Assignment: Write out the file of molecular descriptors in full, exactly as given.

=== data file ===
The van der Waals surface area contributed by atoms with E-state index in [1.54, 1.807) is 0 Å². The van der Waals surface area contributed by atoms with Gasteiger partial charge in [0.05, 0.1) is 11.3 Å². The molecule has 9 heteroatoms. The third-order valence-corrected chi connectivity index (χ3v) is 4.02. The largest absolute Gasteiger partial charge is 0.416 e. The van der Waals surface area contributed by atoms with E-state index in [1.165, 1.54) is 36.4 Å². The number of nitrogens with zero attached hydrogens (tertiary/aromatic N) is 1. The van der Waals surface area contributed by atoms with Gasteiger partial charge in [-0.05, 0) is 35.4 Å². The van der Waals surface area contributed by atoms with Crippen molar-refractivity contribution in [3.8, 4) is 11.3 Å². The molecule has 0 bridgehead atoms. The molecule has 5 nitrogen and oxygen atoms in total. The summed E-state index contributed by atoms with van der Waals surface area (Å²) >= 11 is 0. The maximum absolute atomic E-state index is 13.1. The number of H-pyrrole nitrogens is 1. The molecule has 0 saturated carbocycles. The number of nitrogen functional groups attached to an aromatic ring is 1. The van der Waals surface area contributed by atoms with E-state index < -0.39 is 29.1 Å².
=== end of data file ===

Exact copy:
The van der Waals surface area contributed by atoms with E-state index in [1.54, 1.807) is 0 Å². The van der Waals surface area contributed by atoms with Gasteiger partial charge in [0.05, 0.1) is 11.3 Å². The molecule has 9 heteroatoms. The third-order valence-corrected chi connectivity index (χ3v) is 4.02. The largest absolute Gasteiger partial charge is 0.416 e. The van der Waals surface area contributed by atoms with E-state index in [1.165, 1.54) is 36.4 Å². The number of nitrogens with zero attached hydrogens (tertiary/aromatic N) is 1. The van der Waals surface area contributed by atoms with Gasteiger partial charge in [-0.05, 0) is 35.4 Å². The van der Waals surface area contributed by atoms with Crippen molar-refractivity contribution in [3.8, 4) is 11.3 Å². The molecule has 0 bridgehead atoms. The molecule has 5 nitrogen and oxygen atoms in total. The summed E-state index contributed by atoms with van der Waals surface area (Å²) >= 11 is 0. The maximum absolute atomic E-state index is 13.1. The number of H-pyrrole nitrogens is 1. The molecule has 0 saturated carbocycles. The number of nitrogen functional groups attached to an aromatic ring is 1. The van der Waals surface area contributed by atoms with E-state index < -0.39 is 29.1 Å².